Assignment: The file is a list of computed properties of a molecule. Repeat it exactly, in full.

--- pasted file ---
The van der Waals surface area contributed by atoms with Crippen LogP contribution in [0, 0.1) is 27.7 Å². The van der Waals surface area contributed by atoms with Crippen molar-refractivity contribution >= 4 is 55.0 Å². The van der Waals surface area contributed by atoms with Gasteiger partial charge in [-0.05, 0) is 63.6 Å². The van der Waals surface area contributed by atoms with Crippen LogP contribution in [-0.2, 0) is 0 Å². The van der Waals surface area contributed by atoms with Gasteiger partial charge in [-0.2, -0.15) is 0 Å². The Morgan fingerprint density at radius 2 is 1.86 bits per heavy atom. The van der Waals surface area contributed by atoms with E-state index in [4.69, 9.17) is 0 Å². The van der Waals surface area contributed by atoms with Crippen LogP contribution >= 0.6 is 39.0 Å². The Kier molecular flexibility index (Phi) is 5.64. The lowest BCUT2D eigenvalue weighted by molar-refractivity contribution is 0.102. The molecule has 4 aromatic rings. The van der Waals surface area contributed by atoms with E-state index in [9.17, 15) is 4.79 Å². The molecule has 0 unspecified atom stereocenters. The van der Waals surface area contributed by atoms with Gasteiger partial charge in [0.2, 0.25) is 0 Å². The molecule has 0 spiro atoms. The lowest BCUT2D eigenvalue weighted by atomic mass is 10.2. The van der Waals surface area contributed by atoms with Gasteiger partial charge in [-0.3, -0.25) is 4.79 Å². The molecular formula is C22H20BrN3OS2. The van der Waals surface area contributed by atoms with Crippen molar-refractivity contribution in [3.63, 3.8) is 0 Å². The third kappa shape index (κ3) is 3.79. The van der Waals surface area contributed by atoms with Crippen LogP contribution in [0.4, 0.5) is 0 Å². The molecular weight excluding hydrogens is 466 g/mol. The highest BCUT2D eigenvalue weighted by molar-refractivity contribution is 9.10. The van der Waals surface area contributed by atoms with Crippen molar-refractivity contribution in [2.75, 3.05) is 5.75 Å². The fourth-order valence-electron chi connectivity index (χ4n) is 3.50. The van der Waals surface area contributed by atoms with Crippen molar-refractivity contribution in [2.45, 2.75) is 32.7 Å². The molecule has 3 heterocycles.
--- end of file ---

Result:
The van der Waals surface area contributed by atoms with Crippen LogP contribution in [0, 0.1) is 27.7 Å². The van der Waals surface area contributed by atoms with Crippen molar-refractivity contribution >= 4 is 55.0 Å². The van der Waals surface area contributed by atoms with Gasteiger partial charge in [-0.05, 0) is 63.6 Å². The van der Waals surface area contributed by atoms with Crippen LogP contribution in [-0.2, 0) is 0 Å². The van der Waals surface area contributed by atoms with Gasteiger partial charge in [-0.2, -0.15) is 0 Å². The Morgan fingerprint density at radius 2 is 1.86 bits per heavy atom. The van der Waals surface area contributed by atoms with E-state index in [4.69, 9.17) is 0 Å². The van der Waals surface area contributed by atoms with Crippen LogP contribution >= 0.6 is 39.0 Å². The Kier molecular flexibility index (Phi) is 5.64. The lowest BCUT2D eigenvalue weighted by molar-refractivity contribution is 0.102. The molecule has 4 aromatic rings. The van der Waals surface area contributed by atoms with E-state index in [9.17, 15) is 4.79 Å². The molecule has 0 unspecified atom stereocenters. The van der Waals surface area contributed by atoms with Gasteiger partial charge in [0.2, 0.25) is 0 Å². The molecule has 0 spiro atoms. The lowest BCUT2D eigenvalue weighted by atomic mass is 10.2. The van der Waals surface area contributed by atoms with Gasteiger partial charge in [-0.3, -0.25) is 4.79 Å². The molecular formula is C22H20BrN3OS2. The van der Waals surface area contributed by atoms with Crippen molar-refractivity contribution in [3.63, 3.8) is 0 Å². The third kappa shape index (κ3) is 3.79. The van der Waals surface area contributed by atoms with Crippen LogP contribution in [0.4, 0.5) is 0 Å². The molecular weight excluding hydrogens is 466 g/mol. The highest BCUT2D eigenvalue weighted by molar-refractivity contribution is 9.10. The van der Waals surface area contributed by atoms with Crippen molar-refractivity contribution in [2.75, 3.05) is 5.75 Å². The fourth-order valence-electron chi connectivity index (χ4n) is 3.50. The van der Waals surface area contributed by atoms with Crippen molar-refractivity contribution in [2.45, 2.75) is 32.7 Å². The molecule has 3 heterocycles.